Pay attention now. Iran’s experiment to switch to alternative fuel based vehicles is the kind of super-efficient central government initiative that the country now frequently launches – with varying degrees of success. It is one of many zero-to-a-hundred projects initiated in recent years that seeks to diversify the economy, create jobs, generate revenues or solve a problem. To Iran’s credit, at least they think big and make the effort – few other governments engage in these kinds of expansive nation-building activities anymore.
Partly to help stem air pollution, and mostly to reduce the country’s dependence on imported gasoline – and therefore mitigate the effect of US-backed sanctions against companies that sold refined petroleum to Iran – the Islamic Republic embarked on an ambitious program to adopt Natural Gas Vehicles (NGV) based on alternative fuels.
In just a few years, Iran has established a fleet of around 3 million NGV, the largest in the world (by contrast, the US has just over 200,000) and now has the capacity to domestically manufacture 1.5 million CNG cylinders per year at extremely competitive costs.
Big thinkers build nations
In writing this series of articles based on my Iran trips, I am constantly reminded of an MSNBC promotional ad featuring Rachel Maddow, where she stands in front of the Hoover Dam in a blue hardhat and gets sentimental about big-projects-that-build-nations:
“When you are this close to Hoover Dam, it makes you realize how small a human is in relation to this as a human project. You can’t be the guy who builds this, you can’t be the town who builds this, you can’t even be the state who builds this, you’ve got to be the country that builds something like this. This is a national project – this is a project of national significance. We’ve got those projects on the menu right now and we’ve got to figure out whether or not we are still a country that can think this big.”
The current mayor of Tehran Mohammad Bagher Ghalibaf – a former commander in the Revolutionary Guard and national police chief who is widely admired for his big thinking and ability to get the job done – happens to be one of eight candidates running for president in the June elections.
Tehran residents are attached to their mayors, and in a city of between 12 to 14 million, are able to propel them to the presidency (current Iranian President Mahmoud Ahmadinejad was the previous mayor). And after eight years in this role, you would be hard pressed to find a Tehrani who doesn’t praise Ghalibaf for his role in developing their capital. If he emerges as a national front runner, Tehran will push him over the line.
Among the other eight 2013 presidential contenders is Dr. Gholam-Ali Haddad-Adel, a former speaker of parliament (majlis) who holds one of Tehran’s 30 majlis seats and a close adviser to Iran’s Supreme Leader Ayatollah Ali Khamenei, to whom he is related through marriage.
I met with Haddad-Adel during one of my trips to Iran last year – not to discuss regional or domestic politics – but to learn about four “academies” set up by the Iranian government two decades ago. These academies are meant to drive “big thinking,” establish best practices, and initiate macro planning for national projects in the areas of Sciences, Medical Sciences, Arts and the Farsi Language.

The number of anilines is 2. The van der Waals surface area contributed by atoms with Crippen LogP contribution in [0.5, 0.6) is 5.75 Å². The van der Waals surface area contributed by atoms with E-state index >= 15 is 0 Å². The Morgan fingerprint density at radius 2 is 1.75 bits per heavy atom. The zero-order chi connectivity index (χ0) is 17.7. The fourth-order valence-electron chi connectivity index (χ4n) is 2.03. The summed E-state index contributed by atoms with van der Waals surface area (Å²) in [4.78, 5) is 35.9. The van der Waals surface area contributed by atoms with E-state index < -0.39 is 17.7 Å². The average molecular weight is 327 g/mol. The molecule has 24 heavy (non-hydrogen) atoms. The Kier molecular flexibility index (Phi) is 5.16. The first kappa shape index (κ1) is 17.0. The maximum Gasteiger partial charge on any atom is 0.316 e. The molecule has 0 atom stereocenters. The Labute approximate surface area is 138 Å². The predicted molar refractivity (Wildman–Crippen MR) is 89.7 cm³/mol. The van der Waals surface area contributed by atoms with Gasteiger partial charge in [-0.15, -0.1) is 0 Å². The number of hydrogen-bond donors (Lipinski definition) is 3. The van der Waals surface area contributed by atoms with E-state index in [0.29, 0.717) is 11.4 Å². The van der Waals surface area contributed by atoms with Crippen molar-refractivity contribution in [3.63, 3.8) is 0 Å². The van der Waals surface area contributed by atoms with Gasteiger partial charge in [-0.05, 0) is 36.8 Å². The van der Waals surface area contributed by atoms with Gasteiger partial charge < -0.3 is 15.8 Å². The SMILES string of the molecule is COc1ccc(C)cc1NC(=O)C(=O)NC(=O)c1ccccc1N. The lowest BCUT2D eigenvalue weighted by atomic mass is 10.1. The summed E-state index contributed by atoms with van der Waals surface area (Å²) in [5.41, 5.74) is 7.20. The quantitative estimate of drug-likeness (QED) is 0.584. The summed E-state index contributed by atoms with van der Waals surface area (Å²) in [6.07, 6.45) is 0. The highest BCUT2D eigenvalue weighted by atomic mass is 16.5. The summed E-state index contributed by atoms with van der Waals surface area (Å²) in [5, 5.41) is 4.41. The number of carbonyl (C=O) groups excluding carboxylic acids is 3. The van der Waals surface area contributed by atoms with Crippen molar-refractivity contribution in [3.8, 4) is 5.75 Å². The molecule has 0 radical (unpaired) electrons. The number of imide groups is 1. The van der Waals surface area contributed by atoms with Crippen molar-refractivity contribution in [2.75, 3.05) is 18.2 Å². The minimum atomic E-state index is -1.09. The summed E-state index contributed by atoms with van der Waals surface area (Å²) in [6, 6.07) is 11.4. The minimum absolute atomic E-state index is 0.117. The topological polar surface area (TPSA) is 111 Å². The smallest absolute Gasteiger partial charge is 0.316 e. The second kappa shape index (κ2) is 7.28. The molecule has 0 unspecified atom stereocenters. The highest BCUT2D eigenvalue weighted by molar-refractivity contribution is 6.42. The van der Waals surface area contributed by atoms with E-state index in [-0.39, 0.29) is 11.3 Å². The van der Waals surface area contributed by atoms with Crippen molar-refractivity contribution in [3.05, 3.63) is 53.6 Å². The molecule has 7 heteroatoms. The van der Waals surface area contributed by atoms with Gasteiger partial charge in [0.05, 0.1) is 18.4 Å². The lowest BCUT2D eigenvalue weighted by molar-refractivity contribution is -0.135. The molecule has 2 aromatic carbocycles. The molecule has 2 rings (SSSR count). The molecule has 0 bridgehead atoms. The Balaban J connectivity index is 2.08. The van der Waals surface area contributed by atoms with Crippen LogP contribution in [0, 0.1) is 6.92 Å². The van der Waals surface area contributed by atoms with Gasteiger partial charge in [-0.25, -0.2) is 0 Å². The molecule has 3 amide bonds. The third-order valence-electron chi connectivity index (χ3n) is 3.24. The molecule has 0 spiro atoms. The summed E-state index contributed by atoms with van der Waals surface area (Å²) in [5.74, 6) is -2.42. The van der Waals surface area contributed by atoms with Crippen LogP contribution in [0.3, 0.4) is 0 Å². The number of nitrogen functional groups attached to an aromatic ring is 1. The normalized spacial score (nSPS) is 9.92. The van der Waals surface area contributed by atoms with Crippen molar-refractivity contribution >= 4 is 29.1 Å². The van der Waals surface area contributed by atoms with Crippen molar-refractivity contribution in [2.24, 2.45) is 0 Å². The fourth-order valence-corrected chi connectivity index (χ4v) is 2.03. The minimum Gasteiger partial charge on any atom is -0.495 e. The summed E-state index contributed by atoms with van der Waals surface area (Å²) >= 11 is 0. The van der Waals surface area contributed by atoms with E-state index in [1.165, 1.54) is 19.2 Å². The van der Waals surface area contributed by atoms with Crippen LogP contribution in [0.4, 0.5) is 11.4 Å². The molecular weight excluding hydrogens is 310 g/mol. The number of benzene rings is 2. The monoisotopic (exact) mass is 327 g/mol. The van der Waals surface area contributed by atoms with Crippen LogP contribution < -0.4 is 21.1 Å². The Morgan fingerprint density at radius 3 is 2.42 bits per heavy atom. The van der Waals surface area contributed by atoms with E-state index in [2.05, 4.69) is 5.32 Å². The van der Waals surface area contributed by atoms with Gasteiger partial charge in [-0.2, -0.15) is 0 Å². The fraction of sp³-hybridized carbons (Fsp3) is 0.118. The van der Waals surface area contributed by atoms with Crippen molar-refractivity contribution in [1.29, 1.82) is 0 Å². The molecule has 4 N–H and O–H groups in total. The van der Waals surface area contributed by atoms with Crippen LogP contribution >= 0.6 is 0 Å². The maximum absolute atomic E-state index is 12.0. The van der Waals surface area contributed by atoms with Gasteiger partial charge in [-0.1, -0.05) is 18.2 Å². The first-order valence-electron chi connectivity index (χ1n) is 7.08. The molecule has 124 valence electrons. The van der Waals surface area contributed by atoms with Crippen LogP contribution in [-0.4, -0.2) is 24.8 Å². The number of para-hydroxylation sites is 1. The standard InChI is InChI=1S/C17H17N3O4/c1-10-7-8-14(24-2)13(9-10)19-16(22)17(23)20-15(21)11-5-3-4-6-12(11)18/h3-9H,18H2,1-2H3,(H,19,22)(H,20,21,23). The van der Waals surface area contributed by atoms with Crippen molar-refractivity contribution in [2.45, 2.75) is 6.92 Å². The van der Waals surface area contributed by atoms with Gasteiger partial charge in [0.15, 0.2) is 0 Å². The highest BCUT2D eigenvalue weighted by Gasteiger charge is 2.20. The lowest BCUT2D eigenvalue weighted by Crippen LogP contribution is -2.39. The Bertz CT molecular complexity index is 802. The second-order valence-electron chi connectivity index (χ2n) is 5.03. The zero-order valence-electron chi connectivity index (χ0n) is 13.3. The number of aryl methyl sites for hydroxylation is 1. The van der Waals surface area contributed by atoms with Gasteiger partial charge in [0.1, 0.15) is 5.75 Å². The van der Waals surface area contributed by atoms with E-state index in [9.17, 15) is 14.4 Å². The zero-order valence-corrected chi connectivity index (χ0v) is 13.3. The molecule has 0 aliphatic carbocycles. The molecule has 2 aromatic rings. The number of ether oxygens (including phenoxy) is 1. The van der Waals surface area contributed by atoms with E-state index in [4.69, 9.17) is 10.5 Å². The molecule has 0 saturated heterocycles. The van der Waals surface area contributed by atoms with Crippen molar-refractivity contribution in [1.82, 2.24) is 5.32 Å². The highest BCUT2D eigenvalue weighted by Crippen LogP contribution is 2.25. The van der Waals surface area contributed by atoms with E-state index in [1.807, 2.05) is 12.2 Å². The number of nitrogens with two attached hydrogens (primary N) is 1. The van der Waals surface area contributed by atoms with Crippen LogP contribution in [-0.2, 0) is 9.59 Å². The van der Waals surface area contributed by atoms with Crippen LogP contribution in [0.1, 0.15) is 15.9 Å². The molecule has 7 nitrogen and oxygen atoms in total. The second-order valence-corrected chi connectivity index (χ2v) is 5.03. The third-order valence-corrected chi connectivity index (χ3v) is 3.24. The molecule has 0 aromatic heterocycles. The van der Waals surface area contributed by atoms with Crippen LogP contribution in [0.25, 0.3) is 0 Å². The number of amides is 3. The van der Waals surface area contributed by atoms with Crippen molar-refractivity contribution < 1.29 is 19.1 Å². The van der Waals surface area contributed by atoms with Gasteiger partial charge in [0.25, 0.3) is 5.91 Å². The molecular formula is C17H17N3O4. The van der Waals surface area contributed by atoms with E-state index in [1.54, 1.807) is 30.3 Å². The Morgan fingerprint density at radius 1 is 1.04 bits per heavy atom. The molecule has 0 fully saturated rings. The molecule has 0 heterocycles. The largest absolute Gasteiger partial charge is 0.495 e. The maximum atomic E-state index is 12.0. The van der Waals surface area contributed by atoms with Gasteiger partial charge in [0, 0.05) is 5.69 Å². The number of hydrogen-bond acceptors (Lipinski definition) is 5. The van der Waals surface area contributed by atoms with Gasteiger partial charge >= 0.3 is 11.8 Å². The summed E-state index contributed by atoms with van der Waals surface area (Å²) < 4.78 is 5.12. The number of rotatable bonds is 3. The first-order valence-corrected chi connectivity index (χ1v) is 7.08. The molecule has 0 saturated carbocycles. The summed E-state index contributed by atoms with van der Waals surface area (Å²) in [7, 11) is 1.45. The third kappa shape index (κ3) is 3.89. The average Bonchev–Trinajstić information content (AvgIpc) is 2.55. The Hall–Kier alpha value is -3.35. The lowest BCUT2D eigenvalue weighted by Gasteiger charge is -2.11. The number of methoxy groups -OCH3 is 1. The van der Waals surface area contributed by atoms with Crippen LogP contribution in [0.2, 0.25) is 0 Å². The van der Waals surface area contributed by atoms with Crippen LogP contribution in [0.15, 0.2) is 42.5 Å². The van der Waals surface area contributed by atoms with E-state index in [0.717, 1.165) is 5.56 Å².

The Farsi language as a big national project? As it happens, that’s the academy headed up by Haddad-Adel, who holds a PhD in philosophy and has translated Emanuel Kant’s books into the Persian language.
What could be so urgent and critical about the national language that would move a country under prohibitive international sanctions to direct resources toward it?
“Farsi is as old as Iranian civilization – they are inseparable,” explains Haddad-Adel. “We Iranians are proud of our national language and literature. We regard our Persian literature as one of the most important elements of our national identity. And we have to support this language against the dangers that threaten it – new words, idioms and terms entering the language through science, technology and culture – mostly through the English language.”
Under Haddad-Adel’s tenure, one of the 15 departments dedicated to the task of preserving the Persian language has created a nine-volume dictionary converting over 40,000 foreign words into Persian equivalents. A quick glimpse through the final volume shows that a lot of the terminology being replaced are technological, medical and scientific words (laparascopy, intra-muscular injection, binary pulsar, supramolecular). But also covered are subjects like political sciences (interdependence, deconstructionism, national security), music (chord, grand-barre, capo d’astro) and sport (play-offs, kayak, surfboard).
Seventy different university groups and more than 150 people are involved in this task. The academy has developed complicated software for finding Persian equivalents for English terms.
“Language is not something that can be improved by command though,” says Haddad-Adel. “The velocity of development is so rapid, it is not possible for the public to follow it. We try to disseminate it through cultural ways.”
Another project of the academy: a Persian-to-Persian dictionary covering at least 1,000 years of the language – and tracking words like “khasteh” which means “tired” in modern Farsi and “injured” in old Persian through its exportation to the Ottoman Empire and current usage in modern Turkey as “hastehan” which means “hospital.”
Yet another department is developing a six-volume encyclopedia containing the “whole history of Persian language and literature in the Indian subcontinent.” Explains Haddad-Adel: “Persian was welcomed by Indians. It was a language of culture and has been for more than 800 years the official language of the old Indian courts and intellectuals. British colonialism ended this.”